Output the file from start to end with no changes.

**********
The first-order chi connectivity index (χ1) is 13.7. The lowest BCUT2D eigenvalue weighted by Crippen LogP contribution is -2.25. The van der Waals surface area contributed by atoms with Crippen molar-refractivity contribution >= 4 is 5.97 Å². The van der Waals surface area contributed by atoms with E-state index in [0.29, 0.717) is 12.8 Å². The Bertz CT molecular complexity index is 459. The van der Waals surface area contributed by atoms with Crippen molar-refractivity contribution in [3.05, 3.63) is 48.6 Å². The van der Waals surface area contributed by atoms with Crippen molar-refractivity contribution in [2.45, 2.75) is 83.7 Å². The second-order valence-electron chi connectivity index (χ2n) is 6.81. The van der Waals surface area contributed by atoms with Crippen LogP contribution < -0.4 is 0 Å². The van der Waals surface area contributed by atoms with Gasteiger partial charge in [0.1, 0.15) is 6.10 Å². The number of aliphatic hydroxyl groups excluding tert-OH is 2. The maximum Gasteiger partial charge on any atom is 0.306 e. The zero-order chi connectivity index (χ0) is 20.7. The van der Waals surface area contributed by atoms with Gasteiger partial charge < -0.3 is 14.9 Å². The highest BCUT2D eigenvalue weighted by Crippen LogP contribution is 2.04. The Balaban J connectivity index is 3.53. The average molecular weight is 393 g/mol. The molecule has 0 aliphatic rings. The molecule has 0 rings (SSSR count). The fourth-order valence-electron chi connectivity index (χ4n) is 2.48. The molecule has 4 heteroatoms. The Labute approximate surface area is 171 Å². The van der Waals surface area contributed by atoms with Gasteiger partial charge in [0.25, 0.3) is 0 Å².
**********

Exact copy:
The first-order chi connectivity index (χ1) is 13.7. The lowest BCUT2D eigenvalue weighted by Crippen LogP contribution is -2.25. The van der Waals surface area contributed by atoms with Crippen molar-refractivity contribution >= 4 is 5.97 Å². The van der Waals surface area contributed by atoms with E-state index in [0.29, 0.717) is 12.8 Å². The Bertz CT molecular complexity index is 459. The van der Waals surface area contributed by atoms with Crippen molar-refractivity contribution in [3.05, 3.63) is 48.6 Å². The van der Waals surface area contributed by atoms with Crippen molar-refractivity contribution in [2.45, 2.75) is 83.7 Å². The second-order valence-electron chi connectivity index (χ2n) is 6.81. The van der Waals surface area contributed by atoms with Crippen LogP contribution < -0.4 is 0 Å². The van der Waals surface area contributed by atoms with Gasteiger partial charge in [0.1, 0.15) is 6.10 Å². The number of aliphatic hydroxyl groups excluding tert-OH is 2. The maximum Gasteiger partial charge on any atom is 0.306 e. The zero-order chi connectivity index (χ0) is 20.7. The van der Waals surface area contributed by atoms with Gasteiger partial charge < -0.3 is 14.9 Å². The highest BCUT2D eigenvalue weighted by Crippen LogP contribution is 2.04. The Balaban J connectivity index is 3.53. The average molecular weight is 393 g/mol. The molecule has 0 aliphatic rings. The molecule has 0 rings (SSSR count). The fourth-order valence-electron chi connectivity index (χ4n) is 2.48. The molecule has 4 heteroatoms. The Labute approximate surface area is 171 Å². The van der Waals surface area contributed by atoms with Gasteiger partial charge in [0.25, 0.3) is 0 Å².